Beyond the specific findings and recommendations relating to health, the project generated significant insights into community engagement, co-production and community-centric research more generally. Key in this respect was the development of the role and title of ‘Community Researcher’. In the course of the project, this emerged as an optimal way to grant community members equal status with the academics, clinicians, and other stakeholder practitioners involved. This also presented challenges in negotiating institutional safeguards and processes (particularly at the University of Leicester), the solutions to which also yielded important lessons.
Crucially, working with, and as, Community Researchers presented an opportunity to co-produce consultation and involvement activities and practices. Community Researchers have insights into community life that mean they are well-placed to develop and conduct these activities utilising existing networks and relationships to establish institutional presence and generate social capital. There is also potential for Community Researchers to lead and enable future gatekeeping and community participation. Most importantly, Community Researchers are able to build extraordinary levels of trust and facilitate enduring access to, and engagement with, otherwise marginalised and seldom-heard community members.
Overall, the project team has developed a series of insights into this way of working, through systematic evaluation and impact assessment of our work throughout. With the support from our funding organizations, we have been able to consolidate these insights into this repository. Here we share some specific examples and resources, and offer materials and training to colleagues and researchers who are interested in developing similar projects.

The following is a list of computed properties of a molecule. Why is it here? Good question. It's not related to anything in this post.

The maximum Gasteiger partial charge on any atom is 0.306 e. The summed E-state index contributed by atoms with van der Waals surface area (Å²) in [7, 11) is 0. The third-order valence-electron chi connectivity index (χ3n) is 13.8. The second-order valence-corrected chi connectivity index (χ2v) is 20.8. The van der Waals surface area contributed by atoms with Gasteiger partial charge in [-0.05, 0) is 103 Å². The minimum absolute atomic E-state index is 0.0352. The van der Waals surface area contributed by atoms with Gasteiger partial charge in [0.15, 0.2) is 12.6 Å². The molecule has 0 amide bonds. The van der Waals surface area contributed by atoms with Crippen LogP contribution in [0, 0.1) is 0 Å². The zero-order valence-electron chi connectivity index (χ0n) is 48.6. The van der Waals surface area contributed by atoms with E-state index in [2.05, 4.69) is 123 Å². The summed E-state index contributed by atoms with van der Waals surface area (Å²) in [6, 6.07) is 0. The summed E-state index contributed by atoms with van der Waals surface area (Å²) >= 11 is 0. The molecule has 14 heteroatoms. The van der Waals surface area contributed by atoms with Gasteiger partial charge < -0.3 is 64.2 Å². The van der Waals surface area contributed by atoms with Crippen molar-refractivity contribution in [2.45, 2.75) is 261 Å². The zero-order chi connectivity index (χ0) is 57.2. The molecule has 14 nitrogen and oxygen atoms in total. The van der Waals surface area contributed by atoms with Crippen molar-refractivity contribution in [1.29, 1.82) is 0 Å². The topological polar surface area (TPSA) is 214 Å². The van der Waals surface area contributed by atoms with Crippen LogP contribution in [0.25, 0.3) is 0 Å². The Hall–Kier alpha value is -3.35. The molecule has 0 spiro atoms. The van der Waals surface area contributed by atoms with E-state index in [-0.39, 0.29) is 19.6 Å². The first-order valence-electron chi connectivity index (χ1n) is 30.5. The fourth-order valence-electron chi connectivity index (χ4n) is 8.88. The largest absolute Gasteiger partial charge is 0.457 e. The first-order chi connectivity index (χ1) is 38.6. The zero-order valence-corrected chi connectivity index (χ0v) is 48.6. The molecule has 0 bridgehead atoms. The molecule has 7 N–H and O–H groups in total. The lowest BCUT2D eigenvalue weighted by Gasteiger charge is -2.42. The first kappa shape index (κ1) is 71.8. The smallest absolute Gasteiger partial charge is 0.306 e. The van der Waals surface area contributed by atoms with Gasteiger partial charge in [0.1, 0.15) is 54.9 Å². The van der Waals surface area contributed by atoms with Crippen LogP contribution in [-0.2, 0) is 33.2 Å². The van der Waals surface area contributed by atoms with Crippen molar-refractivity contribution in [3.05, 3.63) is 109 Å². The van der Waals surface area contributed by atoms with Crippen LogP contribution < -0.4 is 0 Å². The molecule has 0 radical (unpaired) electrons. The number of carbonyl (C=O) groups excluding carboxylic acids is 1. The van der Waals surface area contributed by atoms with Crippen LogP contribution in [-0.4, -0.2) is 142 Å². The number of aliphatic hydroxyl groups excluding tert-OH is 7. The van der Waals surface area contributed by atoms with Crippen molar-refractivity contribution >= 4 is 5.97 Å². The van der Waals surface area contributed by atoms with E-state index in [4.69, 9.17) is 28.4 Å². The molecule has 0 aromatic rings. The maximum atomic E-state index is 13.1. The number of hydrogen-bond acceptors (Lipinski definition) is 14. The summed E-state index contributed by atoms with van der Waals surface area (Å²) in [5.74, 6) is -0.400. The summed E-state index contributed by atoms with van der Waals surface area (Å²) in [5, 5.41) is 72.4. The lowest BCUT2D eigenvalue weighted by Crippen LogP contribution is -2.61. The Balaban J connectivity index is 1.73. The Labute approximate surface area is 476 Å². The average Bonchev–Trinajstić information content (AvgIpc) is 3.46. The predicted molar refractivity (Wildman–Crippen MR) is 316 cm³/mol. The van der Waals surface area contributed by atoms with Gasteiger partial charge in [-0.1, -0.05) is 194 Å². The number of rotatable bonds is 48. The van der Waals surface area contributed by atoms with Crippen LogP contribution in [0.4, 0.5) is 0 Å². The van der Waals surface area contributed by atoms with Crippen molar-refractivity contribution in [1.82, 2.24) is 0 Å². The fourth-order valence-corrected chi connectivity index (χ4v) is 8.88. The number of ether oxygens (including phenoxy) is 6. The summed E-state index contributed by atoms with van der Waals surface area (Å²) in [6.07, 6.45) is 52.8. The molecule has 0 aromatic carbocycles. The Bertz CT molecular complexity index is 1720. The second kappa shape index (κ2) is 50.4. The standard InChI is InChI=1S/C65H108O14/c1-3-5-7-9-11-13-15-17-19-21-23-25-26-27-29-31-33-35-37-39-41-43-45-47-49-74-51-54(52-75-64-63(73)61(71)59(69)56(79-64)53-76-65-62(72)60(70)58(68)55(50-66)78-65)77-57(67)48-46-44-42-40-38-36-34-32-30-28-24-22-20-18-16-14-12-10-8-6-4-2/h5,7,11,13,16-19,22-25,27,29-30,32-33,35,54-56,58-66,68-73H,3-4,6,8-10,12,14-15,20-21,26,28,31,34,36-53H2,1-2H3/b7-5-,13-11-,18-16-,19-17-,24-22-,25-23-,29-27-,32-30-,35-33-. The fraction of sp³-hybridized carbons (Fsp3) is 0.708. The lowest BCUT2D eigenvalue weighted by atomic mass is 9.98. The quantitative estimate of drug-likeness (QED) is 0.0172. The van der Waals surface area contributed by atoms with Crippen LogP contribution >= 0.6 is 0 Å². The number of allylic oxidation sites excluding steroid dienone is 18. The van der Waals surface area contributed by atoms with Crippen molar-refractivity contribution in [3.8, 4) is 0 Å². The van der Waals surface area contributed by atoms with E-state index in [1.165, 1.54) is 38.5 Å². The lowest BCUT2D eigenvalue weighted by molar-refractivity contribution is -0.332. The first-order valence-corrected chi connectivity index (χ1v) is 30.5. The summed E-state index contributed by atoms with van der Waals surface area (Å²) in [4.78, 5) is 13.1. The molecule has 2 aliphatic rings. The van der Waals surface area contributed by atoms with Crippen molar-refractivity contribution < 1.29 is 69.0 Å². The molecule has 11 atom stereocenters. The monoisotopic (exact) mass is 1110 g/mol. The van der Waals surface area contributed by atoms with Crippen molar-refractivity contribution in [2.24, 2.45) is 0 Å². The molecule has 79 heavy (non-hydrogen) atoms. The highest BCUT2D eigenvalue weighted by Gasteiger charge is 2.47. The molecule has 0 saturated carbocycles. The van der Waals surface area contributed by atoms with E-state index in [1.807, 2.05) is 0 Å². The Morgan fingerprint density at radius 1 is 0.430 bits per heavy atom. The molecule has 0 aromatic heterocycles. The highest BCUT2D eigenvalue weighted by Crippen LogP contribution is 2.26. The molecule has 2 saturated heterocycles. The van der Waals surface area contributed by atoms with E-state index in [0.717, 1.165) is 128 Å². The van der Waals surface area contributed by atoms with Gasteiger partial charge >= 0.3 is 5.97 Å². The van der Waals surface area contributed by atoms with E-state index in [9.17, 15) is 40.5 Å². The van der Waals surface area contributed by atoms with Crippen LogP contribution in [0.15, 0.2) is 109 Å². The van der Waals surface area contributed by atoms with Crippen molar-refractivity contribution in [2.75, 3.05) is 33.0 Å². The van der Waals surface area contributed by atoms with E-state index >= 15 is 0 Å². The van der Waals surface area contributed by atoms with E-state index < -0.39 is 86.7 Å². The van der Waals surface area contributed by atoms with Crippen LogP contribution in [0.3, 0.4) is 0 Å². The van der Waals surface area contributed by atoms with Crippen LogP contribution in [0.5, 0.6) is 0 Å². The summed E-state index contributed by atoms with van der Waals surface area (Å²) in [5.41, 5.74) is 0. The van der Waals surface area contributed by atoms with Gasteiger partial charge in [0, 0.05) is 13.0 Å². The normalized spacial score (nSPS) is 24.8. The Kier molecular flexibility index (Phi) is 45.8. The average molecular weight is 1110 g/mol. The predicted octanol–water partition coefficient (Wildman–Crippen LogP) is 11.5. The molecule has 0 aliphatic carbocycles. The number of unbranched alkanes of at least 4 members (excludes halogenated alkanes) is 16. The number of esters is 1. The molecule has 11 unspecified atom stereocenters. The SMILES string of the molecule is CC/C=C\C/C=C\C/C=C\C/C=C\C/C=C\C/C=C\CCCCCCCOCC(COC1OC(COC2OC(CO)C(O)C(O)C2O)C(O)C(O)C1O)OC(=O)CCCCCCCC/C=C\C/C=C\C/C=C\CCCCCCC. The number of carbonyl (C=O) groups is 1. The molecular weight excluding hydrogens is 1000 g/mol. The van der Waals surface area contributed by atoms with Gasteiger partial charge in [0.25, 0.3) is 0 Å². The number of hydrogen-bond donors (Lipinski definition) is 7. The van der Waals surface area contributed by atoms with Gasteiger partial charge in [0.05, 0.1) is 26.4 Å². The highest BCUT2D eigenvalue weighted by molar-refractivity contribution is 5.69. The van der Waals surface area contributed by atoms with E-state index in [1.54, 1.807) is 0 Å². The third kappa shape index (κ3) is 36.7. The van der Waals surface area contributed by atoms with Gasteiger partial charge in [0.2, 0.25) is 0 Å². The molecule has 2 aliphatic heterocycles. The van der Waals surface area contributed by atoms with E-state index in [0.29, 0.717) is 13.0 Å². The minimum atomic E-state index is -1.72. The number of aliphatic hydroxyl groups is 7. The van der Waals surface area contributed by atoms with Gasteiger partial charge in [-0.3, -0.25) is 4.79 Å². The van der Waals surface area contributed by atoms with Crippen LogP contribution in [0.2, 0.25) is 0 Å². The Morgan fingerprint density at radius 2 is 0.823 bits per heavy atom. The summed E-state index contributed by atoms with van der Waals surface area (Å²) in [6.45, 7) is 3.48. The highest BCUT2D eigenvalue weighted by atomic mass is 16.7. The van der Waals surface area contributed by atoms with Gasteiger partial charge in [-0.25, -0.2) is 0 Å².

Listening themes and research
One of the central priorities of this project is to do listening work. This means performing proper co-production between the institutions involved in this project, Community Researchers, and members of the community themselves. Such an endeavour provides open spaces for social learning between institutions and communities within the city, and then allows for change to be made accordingly in terms of community needs in public health and well-being. Therefore, this project is about improving overall community health, and creating partnerships and relationships between institutions and communities. Currently, Phase 2 of this project is being carried out by community researchers, which will have more of a focus on COVID-19 than Phase 1, and institutional members conducting workshops to educate/train community researchers and others within their institutions, and to provide other resources to initiate public engagement.